[11:40:26] CABRERA: What do you suppose we learn of what happens in this meeting? Is there somebody that takes notes that would give us an altered assessment of what this is or assessment without the spin or whatever we hear from the president and his secretary of state themselves? Is there a recording we would expect to be happening as well?

PICKERING: Ana, look at the two people standing or sitting behind the two principles. They are the interpreters. They are the primary source of notes because they make the notes as they go along in order to convey to each of the parties in whatever is being said in one language, exactly how it should be translated into the other language. They are a useful source. There may be people not in the picture, sometimes there are, who are also taking notes. They're professionals, diplomats, who know the subject matter. Perhaps even better than they interpreters. But the interpreters are very good for a meeting like that. We could depend upon a record. I don't think their recording but somebody else may be in the room and be recording. It would be an interesting to know. Sometimes that happens, too, in diplomacy. And it's something we have to live with. That's only conjecture on my part.

CABRERA: I can't help but be curious. There's a pot of flowers between the two men. Makes you wonder.

Ambassador Thomas Pickering, I wish we had more time. Thank you for your expertise here.

PICKERING: Thank you, Ana, very much. Good to be with you.

CABRERA: Happy Friday.

PICKERING: Same to you. Thank you.

CABRERA: Thank you.

Up next, did Senator Mitch McConnell make a huge concession in the health care fight? His Democratic colleagues seem to think so. Details ahead.


[11:46:15] CABRERA: Continuing to follow the breaking news of President Trump and President Putin meeting on the sidelines of the G- 20 summit in their first face-to-face. A bilateral meeting that was supposed to last 30-40 minutes. It is still going on, we have just confirmed. We are going on 90 minutes they have been meeting behind closed doors. We expect an off-camera briefing by Rex Tillerson, who is inside that meeting with the two presidents. Much anticipated to hear what the content is that they are discussing coming out of their meeting. We expect that to happen shortly after. We will bring the remarks, as much as we get, to you.

Meantime, here at home, domestically, health care is a big topic of discussion as Senator Mitch McConnell tries to get the votes he needs to pass the Republican version of the health care plan. He has a new solution he's throwing out there: "If we can't repeal Obamacare, we'll fix it." He said, "If my side is unable to agree on an adequate replacement, some kind of action with regard to the private health insurance market must occur." Senate minority leader, Chuck Schumer called this encouraging. In a written statement, he said, McConnell had, quote, "opened the door to bipartisan solution."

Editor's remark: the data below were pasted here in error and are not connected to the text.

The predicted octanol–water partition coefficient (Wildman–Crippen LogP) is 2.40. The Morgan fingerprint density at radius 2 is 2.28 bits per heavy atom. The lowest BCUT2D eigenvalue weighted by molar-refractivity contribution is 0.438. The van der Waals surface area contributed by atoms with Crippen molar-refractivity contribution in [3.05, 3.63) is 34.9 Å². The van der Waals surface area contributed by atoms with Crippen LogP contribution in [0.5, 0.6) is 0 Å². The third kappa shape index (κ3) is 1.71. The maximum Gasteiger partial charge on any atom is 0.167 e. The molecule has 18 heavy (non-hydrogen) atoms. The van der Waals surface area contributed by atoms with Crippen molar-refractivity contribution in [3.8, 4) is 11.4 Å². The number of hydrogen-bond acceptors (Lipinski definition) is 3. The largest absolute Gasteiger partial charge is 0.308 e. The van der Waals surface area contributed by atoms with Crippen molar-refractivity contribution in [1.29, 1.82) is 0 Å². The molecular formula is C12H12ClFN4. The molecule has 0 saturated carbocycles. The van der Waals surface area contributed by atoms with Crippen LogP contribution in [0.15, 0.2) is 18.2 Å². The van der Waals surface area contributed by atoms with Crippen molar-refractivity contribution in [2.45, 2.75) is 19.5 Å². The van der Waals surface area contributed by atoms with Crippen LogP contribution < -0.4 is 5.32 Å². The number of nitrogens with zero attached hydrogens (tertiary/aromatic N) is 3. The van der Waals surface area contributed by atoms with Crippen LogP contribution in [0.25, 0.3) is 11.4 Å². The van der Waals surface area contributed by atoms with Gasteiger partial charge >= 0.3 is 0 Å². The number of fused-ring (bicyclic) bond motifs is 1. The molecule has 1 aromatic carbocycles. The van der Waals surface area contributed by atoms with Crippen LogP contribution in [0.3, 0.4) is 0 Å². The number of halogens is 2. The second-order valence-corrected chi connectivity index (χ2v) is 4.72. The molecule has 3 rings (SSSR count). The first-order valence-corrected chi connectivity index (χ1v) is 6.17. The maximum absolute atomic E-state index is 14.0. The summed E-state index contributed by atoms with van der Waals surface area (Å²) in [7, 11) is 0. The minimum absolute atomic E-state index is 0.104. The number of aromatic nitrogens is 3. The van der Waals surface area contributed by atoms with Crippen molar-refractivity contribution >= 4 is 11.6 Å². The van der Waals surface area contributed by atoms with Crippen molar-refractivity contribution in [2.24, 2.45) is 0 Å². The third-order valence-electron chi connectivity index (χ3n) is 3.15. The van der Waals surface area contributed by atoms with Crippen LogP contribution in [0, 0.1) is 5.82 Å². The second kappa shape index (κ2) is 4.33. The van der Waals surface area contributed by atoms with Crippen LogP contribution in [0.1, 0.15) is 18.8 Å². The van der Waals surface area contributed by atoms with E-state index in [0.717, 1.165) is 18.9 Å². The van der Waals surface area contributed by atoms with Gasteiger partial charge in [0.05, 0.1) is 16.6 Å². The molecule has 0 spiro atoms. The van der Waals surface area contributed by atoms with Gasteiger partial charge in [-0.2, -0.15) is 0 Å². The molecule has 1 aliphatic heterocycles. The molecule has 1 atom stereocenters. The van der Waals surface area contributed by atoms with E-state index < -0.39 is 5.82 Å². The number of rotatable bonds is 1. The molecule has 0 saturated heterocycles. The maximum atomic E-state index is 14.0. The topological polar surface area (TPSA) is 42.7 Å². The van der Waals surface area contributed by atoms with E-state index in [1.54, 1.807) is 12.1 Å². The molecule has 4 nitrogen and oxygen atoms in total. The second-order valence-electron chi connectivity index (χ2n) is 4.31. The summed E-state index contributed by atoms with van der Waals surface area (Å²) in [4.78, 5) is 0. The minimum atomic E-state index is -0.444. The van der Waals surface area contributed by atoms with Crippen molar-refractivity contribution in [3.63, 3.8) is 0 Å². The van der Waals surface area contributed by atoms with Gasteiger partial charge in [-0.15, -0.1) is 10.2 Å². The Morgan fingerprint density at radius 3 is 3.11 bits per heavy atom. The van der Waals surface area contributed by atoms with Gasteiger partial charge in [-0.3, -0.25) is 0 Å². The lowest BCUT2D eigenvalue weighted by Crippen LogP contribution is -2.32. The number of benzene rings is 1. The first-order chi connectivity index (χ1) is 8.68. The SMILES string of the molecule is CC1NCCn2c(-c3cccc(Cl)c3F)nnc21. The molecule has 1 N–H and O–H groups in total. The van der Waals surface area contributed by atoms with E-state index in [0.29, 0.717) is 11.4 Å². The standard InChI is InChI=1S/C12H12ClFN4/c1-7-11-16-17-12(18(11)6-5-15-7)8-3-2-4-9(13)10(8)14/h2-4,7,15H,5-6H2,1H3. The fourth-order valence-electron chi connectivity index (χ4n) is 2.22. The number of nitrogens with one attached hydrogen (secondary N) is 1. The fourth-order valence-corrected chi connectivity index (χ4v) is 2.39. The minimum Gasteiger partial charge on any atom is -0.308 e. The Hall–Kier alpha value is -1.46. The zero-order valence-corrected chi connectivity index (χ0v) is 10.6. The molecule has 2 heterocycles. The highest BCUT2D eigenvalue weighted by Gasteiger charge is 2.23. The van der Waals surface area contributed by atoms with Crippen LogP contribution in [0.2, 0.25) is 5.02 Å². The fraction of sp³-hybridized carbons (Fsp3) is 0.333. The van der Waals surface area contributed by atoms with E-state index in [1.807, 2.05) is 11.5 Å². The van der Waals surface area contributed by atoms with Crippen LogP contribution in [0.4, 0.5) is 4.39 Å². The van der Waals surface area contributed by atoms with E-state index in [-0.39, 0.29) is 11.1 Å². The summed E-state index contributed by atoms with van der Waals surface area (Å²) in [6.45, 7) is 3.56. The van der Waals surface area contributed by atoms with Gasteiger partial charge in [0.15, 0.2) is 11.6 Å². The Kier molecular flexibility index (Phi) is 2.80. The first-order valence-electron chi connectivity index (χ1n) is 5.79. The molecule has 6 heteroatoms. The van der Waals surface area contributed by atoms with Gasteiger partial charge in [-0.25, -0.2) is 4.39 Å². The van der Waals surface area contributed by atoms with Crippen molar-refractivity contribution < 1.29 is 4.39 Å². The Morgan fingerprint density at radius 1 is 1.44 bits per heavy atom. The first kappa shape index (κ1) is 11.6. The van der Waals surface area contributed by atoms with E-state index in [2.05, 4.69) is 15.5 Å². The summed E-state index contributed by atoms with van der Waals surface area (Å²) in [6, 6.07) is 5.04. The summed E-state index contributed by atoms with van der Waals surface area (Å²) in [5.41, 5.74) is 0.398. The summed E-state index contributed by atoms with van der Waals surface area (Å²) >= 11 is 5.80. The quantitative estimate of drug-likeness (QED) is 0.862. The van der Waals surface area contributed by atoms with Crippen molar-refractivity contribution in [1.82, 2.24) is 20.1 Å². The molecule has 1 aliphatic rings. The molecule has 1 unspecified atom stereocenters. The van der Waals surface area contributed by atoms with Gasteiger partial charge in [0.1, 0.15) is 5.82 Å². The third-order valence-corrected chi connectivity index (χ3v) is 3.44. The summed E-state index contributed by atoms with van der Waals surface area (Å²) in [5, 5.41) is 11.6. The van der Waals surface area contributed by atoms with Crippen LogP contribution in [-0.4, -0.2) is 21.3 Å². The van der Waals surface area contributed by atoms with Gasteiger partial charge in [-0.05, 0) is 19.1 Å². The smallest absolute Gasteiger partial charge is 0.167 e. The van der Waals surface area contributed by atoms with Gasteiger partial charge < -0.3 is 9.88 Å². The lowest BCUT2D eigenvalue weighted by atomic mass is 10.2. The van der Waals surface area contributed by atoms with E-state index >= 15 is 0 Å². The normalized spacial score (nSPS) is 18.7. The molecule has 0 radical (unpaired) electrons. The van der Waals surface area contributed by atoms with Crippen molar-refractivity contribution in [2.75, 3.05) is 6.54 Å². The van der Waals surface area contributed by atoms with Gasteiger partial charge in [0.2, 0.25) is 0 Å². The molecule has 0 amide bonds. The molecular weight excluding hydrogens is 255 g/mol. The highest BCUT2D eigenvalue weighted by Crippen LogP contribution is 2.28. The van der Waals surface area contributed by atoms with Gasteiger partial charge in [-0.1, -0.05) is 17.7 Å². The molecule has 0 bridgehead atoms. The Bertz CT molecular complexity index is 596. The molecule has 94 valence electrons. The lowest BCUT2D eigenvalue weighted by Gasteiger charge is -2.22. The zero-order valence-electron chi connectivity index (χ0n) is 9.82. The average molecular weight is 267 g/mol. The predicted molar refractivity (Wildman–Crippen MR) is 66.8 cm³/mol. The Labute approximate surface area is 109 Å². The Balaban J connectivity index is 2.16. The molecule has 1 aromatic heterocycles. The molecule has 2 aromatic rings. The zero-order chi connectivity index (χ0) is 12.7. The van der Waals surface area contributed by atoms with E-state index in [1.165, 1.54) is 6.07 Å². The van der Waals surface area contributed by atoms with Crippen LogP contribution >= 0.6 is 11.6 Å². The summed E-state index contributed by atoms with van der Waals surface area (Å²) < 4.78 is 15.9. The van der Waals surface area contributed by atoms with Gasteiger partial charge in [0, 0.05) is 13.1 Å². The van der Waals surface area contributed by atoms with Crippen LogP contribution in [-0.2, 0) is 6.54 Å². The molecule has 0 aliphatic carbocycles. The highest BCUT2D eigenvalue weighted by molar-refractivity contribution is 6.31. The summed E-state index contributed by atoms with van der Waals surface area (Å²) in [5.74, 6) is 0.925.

Let's discuss. Joining us, Alex Burns, CNN political analyst and national political reporter for "The New York Times."

Alex, what do you make of this suggestion by McConnell? Is he saying it to threaten Republican colleagues or is this really where he thinks things are headed?

ALEX BURNS, CNN POLITICAL ANALYST: That's the key question right now because we've heard him say before that the reason Republicans need to take action on their own is because nobody wants to work with Chuck Schumer. That's the other path. You are at a point where you are hearing folks on the right, people like Rand Paul and Ted Cruz, even the president, floating this alternative of let's just do repeal and then do replace later, if the talks don't work out. McConnell is signaling in an increasingly pointed way that that's not really an option.

CABRERA: He's almost siding with Democrats versus some of the conservatives --


BURNS: He would not put it that way. He would not put it that way.


BURNS: In some ways, I don't think he would recommend, necessarily, the same solution as Democrats. But if he is trying to strengthen his hand in corralling votes from his own side, this is a way to do that.

CABRERA: We know he didn't want to wait for the vote after the Fourth of July recess, because that would give people at home a chance to voice opposition even more so. That's what we are hearing from Senators like Susan Collins, who went home, heard from constituents. She said it was really across the board, we support you not voting yes on this Republican plan. Are you hearing otherwise? Any chance that other Republicans who were on the fence or in the no column may have switched the other way?

BURNS: If that's happening, I'm not aware of it. I don't think we are seeing public evidence of that.

The reason Mitch McConnell wanted that vote at that time was so we wouldn't end up in a situation where this unpopular bill is dangling out there, a target for everyone on the left and the right. That's the situation we are in now.

I do think that, you know, if you are Mitch McConnell and you want to get to other things on your agenda, you are pretty rapidly approaching the, you know, cut moment here on health care. There is a sense among folks in the party that we could kick this down the road even further. The idea of repeal now, replace later, from the perspective of people in the Republican Party, who want to do tax reform, also want to address other conservative priorities, the idea of replace later is a good way to burn up the rest of the year and maybe the rest of the Congress.

CABRERA: Let's talk about jobs. Promising numbers, if you are in the Trump administration and for America. New jobs reports numbers today, 222,000 new jobs added in June. That's more than they were expecting. And for most Americans, is this the more important thing to discuss, to be looking at versus Putin and Trump right now?